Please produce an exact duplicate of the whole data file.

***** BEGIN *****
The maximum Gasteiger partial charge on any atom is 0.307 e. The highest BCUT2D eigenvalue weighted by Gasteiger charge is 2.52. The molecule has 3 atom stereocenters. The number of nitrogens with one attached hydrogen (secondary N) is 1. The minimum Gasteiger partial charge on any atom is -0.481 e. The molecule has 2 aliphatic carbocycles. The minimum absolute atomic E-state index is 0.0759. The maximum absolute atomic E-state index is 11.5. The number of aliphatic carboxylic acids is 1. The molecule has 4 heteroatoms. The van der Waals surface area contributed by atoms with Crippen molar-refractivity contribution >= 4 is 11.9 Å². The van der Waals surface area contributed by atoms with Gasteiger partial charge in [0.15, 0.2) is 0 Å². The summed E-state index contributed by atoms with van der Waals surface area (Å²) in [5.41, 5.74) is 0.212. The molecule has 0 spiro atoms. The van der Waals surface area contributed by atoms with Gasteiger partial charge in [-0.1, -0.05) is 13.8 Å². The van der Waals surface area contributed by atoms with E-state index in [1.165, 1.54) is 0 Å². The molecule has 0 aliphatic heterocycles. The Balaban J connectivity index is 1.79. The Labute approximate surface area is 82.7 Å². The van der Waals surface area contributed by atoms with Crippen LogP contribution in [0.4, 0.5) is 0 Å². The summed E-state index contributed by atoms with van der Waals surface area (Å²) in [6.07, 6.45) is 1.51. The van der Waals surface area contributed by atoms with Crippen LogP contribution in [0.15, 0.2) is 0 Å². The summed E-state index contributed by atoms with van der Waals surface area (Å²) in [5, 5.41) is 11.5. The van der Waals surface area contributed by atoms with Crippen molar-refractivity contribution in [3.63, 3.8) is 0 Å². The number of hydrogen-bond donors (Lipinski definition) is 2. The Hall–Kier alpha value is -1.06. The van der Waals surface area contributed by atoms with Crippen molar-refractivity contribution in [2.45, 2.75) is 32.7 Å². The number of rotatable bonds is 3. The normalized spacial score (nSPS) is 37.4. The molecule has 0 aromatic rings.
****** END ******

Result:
The maximum Gasteiger partial charge on any atom is 0.307 e. The highest BCUT2D eigenvalue weighted by Gasteiger charge is 2.52. The molecule has 3 atom stereocenters. The number of nitrogens with one attached hydrogen (secondary N) is 1. The minimum Gasteiger partial charge on any atom is -0.481 e. The molecule has 2 aliphatic carbocycles. The minimum absolute atomic E-state index is 0.0759. The maximum absolute atomic E-state index is 11.5. The number of aliphatic carboxylic acids is 1. The molecule has 4 heteroatoms. The van der Waals surface area contributed by atoms with Crippen molar-refractivity contribution >= 4 is 11.9 Å². The van der Waals surface area contributed by atoms with Gasteiger partial charge in [0.15, 0.2) is 0 Å². The summed E-state index contributed by atoms with van der Waals surface area (Å²) in [5.41, 5.74) is 0.212. The molecule has 0 spiro atoms. The van der Waals surface area contributed by atoms with Gasteiger partial charge in [-0.1, -0.05) is 13.8 Å². The van der Waals surface area contributed by atoms with E-state index in [1.165, 1.54) is 0 Å². The molecule has 0 aliphatic heterocycles. The Balaban J connectivity index is 1.79. The Labute approximate surface area is 82.7 Å². The van der Waals surface area contributed by atoms with Crippen LogP contribution in [0.4, 0.5) is 0 Å². The summed E-state index contributed by atoms with van der Waals surface area (Å²) in [6.07, 6.45) is 1.51. The van der Waals surface area contributed by atoms with Crippen LogP contribution in [0.15, 0.2) is 0 Å². The summed E-state index contributed by atoms with van der Waals surface area (Å²) in [5, 5.41) is 11.5. The van der Waals surface area contributed by atoms with Crippen molar-refractivity contribution in [3.63, 3.8) is 0 Å². The number of hydrogen-bond donors (Lipinski definition) is 2. The Hall–Kier alpha value is -1.06. The van der Waals surface area contributed by atoms with Crippen molar-refractivity contribution in [2.45, 2.75) is 32.7 Å². The number of rotatable bonds is 3. The normalized spacial score (nSPS) is 37.4. The molecule has 0 aromatic rings.